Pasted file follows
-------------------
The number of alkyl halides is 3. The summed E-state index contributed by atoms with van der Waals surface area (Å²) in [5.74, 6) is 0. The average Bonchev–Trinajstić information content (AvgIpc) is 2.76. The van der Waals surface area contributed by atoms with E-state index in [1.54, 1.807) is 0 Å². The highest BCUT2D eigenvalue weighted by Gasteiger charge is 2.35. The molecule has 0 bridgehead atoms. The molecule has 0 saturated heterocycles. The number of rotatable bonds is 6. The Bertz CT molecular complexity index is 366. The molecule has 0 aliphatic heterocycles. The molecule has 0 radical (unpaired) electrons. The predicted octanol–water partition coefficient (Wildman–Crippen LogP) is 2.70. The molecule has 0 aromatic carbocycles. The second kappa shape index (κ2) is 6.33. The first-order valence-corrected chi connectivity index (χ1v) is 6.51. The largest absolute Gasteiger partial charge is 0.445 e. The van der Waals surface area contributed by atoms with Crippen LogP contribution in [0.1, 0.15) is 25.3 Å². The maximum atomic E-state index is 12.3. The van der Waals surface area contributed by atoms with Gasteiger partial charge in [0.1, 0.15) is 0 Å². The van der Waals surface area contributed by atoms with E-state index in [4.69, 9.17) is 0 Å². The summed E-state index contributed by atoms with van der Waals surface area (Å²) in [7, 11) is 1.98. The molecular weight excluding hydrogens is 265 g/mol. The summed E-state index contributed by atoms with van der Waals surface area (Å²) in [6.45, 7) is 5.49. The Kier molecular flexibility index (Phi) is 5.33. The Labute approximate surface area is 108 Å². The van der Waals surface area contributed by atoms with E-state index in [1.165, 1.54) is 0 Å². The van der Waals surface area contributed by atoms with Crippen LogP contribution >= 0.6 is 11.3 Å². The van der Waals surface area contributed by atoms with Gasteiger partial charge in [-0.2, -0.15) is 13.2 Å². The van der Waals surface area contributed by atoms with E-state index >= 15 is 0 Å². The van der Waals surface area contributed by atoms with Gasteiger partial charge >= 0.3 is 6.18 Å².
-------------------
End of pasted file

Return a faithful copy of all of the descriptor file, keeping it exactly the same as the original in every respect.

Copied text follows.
The number of alkyl halides is 3. The summed E-state index contributed by atoms with van der Waals surface area (Å²) in [5.74, 6) is 0. The average Bonchev–Trinajstić information content (AvgIpc) is 2.76. The van der Waals surface area contributed by atoms with E-state index in [1.54, 1.807) is 0 Å². The highest BCUT2D eigenvalue weighted by Gasteiger charge is 2.35. The molecule has 0 bridgehead atoms. The molecule has 0 saturated heterocycles. The number of rotatable bonds is 6. The Bertz CT molecular complexity index is 366. The molecule has 0 aliphatic heterocycles. The molecule has 0 radical (unpaired) electrons. The predicted octanol–water partition coefficient (Wildman–Crippen LogP) is 2.70. The molecule has 0 aromatic carbocycles. The second kappa shape index (κ2) is 6.33. The first-order valence-corrected chi connectivity index (χ1v) is 6.51. The largest absolute Gasteiger partial charge is 0.445 e. The van der Waals surface area contributed by atoms with Crippen LogP contribution in [0.1, 0.15) is 25.3 Å². The maximum atomic E-state index is 12.3. The van der Waals surface area contributed by atoms with Gasteiger partial charge in [0.1, 0.15) is 0 Å². The van der Waals surface area contributed by atoms with E-state index in [4.69, 9.17) is 0 Å². The summed E-state index contributed by atoms with van der Waals surface area (Å²) in [7, 11) is 1.98. The molecular weight excluding hydrogens is 265 g/mol. The summed E-state index contributed by atoms with van der Waals surface area (Å²) in [6.45, 7) is 5.49. The Kier molecular flexibility index (Phi) is 5.33. The Labute approximate surface area is 108 Å². The van der Waals surface area contributed by atoms with E-state index in [1.165, 1.54) is 0 Å². The van der Waals surface area contributed by atoms with Crippen LogP contribution >= 0.6 is 11.3 Å². The van der Waals surface area contributed by atoms with Gasteiger partial charge in [-0.2, -0.15) is 13.2 Å². The van der Waals surface area contributed by atoms with E-state index >= 15 is 0 Å². The van der Waals surface area contributed by atoms with Gasteiger partial charge >= 0.3 is 6.18 Å².